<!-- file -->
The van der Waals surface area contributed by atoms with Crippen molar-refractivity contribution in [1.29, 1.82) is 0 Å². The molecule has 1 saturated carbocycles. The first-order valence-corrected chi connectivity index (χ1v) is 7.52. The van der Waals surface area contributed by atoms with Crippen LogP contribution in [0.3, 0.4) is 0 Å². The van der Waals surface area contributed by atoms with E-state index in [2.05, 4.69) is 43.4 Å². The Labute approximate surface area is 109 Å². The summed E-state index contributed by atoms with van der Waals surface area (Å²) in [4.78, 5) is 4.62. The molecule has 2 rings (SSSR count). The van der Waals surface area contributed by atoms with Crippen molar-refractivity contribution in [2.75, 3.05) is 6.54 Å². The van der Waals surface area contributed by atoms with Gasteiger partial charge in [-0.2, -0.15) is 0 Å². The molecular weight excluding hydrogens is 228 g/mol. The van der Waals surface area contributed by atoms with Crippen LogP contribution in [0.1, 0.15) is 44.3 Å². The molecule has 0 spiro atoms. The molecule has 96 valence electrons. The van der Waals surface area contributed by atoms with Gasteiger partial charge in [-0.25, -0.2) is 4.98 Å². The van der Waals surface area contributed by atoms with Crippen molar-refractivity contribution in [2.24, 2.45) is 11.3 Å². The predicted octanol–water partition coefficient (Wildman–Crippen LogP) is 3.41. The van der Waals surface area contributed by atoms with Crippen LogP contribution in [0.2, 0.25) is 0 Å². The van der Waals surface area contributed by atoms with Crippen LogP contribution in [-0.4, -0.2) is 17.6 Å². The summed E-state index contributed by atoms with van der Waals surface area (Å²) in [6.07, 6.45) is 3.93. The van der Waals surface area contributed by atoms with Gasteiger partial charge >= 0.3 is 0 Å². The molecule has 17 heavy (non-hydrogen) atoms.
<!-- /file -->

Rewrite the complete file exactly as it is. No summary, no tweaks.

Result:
The van der Waals surface area contributed by atoms with Crippen molar-refractivity contribution in [1.29, 1.82) is 0 Å². The molecule has 1 saturated carbocycles. The first-order valence-corrected chi connectivity index (χ1v) is 7.52. The van der Waals surface area contributed by atoms with Crippen LogP contribution in [0.3, 0.4) is 0 Å². The van der Waals surface area contributed by atoms with E-state index in [2.05, 4.69) is 43.4 Å². The Labute approximate surface area is 109 Å². The summed E-state index contributed by atoms with van der Waals surface area (Å²) in [4.78, 5) is 4.62. The molecule has 2 rings (SSSR count). The van der Waals surface area contributed by atoms with Crippen molar-refractivity contribution in [2.75, 3.05) is 6.54 Å². The van der Waals surface area contributed by atoms with Gasteiger partial charge in [-0.2, -0.15) is 0 Å². The molecular weight excluding hydrogens is 228 g/mol. The van der Waals surface area contributed by atoms with Crippen LogP contribution in [0.1, 0.15) is 44.3 Å². The molecule has 0 spiro atoms. The molecule has 96 valence electrons. The van der Waals surface area contributed by atoms with Gasteiger partial charge in [-0.25, -0.2) is 4.98 Å². The van der Waals surface area contributed by atoms with Crippen molar-refractivity contribution in [2.24, 2.45) is 11.3 Å². The predicted octanol–water partition coefficient (Wildman–Crippen LogP) is 3.41. The van der Waals surface area contributed by atoms with Crippen LogP contribution in [0.2, 0.25) is 0 Å². The van der Waals surface area contributed by atoms with Crippen LogP contribution in [-0.4, -0.2) is 17.6 Å². The summed E-state index contributed by atoms with van der Waals surface area (Å²) in [6.07, 6.45) is 3.93. The van der Waals surface area contributed by atoms with Gasteiger partial charge >= 0.3 is 0 Å². The molecule has 17 heavy (non-hydrogen) atoms.